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4 Best Practices for Project Management

09

Oct, 15

4 Best Practices for Project Management

success-stairsThe numbers are enough to strike fear in the heart of even the most seasoned project manager. Poor project management is wasting billions of dollars every year. When large-scale projects overrun their budgets, companies risk operations disruptions, wasted money, and negative publicity.

In recent posts, we’ve given practical steps for experiencing the best from your projects without letting them get the best of you. ConnectWise has helped technology service providers run their projects for more than 30 years. Check out the best practices we live by to ensure our partners’ success:

1. Guard Against Scope Creep

Example: Company Y had been completing projects, but was experiencing an excessive number of project blowouts in terms of cost and time. Researching the problem showed project scopes were expanding without control or authorization. Company Y instituted new processes for sign-off by both company and customer representatives on all scope changes that affected project time, quality, and cost. Project satisfaction and profitability immediately improved.

Takeaway: What might begin as a seemingly harmless request for a slight change can mushroom into additions and new direction far off the initial range of the statement of work. To avoid this path to project blowout, have a well-defined process in place for you and your customer to sign-off on all project changes that affect time, quality, and cost. Your bottom line will thank you for it.

2. Define Your Success

Example: In the pre-sales process of evaluating a number of large project opportunities, Company Y held several meetings to identify the key elements necessary for each project to be a success. They documented requirements and costs in a detailed way that would limit scope creep. This defining process set appropriate expectations for delivery.

Takeaway: It’s very difficult to satisfy a client without understanding how that customer defines satisfaction. Prior to any project, all involved parties should identify the key elements that will make that project a success, along with the details and costs required. Setting agreed-upon expectations from the start takes the guessing out of delivering on a promise.

3. Catch Risks Up Front

Example: At the beginning of every project, Company Y set up and tracked all of their project review meetings in a RAID (Risks, Assumptions, Issues, Decisions) system. This helped clarify any potential project risks to the customer and, in turn, the company. By having the meetings during the kickoff stage, most risks were identified and addressed early.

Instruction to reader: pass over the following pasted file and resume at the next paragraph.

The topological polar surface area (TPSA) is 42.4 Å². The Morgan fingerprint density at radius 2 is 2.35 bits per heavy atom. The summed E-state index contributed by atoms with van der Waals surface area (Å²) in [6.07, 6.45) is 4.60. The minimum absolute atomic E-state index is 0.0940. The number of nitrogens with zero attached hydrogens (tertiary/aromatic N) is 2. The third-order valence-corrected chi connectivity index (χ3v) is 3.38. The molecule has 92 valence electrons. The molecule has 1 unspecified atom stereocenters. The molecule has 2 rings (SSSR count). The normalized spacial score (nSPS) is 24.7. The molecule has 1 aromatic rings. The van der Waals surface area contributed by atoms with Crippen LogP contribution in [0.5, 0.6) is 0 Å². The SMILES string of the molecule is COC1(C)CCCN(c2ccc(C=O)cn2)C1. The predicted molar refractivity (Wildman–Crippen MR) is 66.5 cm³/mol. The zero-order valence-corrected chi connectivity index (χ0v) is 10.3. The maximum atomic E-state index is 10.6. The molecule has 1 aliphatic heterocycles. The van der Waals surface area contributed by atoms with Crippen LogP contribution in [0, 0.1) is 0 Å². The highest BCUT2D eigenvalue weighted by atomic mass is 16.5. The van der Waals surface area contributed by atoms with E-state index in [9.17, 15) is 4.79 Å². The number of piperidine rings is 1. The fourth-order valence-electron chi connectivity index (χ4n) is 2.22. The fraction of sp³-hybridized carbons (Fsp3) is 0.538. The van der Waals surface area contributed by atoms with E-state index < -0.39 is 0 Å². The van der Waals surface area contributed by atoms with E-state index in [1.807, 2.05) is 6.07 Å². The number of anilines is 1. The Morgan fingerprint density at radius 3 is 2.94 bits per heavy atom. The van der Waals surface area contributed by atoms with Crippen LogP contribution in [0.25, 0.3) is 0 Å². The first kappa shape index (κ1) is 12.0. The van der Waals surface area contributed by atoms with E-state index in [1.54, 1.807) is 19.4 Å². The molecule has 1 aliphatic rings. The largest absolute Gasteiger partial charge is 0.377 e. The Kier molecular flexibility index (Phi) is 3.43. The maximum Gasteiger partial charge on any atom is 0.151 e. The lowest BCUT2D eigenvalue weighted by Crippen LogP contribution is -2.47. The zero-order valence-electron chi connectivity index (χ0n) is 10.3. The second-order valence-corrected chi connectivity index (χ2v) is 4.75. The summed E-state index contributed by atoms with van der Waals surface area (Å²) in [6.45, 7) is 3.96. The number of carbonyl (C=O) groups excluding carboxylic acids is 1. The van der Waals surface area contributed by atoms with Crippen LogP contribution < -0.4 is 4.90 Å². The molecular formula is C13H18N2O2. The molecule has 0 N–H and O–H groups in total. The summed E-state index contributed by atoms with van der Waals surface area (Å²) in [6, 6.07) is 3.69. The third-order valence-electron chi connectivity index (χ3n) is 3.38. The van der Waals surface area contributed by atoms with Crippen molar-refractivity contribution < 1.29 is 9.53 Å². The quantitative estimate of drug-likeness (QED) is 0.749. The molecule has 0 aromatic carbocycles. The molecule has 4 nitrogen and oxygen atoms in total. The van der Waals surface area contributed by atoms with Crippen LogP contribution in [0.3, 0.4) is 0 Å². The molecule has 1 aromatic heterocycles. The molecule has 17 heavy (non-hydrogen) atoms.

Takeaway: This falls under the ‘you can never be too careful’ category. There are some risks in every project. The goal is to recognize and minimize them from the start.

4. Sponsor Every Project

Example: Company Y learned that for a project to be successful throughout its lifecycle, it must be sponsored. They assigned a company manager to sponsor every project and required a customer sponsor at the decision-maker level. Any changes during a project had to be approved by both parties, resulting in better accountability.

Takeaway: Somebody needs to ‘own it.’ Successful projects require a sponsor on both your end and the customer’s. The project manager should connect regularly with both sponsors, overseeing effective communication and accountability.

Armed with these project management best practices, ConnectWise can give you the expertise and experience to help make your next project a success.

ConnectWise Keeps Projects on Track!

To see how ConnectWise can bring best practices to your business as well as help you better manage projects, watch the interactive ConnectWise demo!
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april-taylorApril Taylor, Senior Product Manager
ConnectWise

April’s career has been focused on software implementation, consulting, process improvement, and product management.

She began her career at ConnectWise in January of 2006 as an Implementation Consultant. On a fast track, she became a sales executive and then served as a Sales Support Manager, where she supported and managed the sales engineer team and internal products/initiatives for the sales team.

April currently serves as the Senior Product Manager, where she manages the product and software development lifecycles of ConnectWise and leads product management programs like the Partner Innovation Network (PIN). April made the 2014 MSPmentor list which recognizes top managed service provider executives, entrepreneurs and experts.

Prior to joining ConnectWise, April worked as a trainer and then product manager for a Property Insight.

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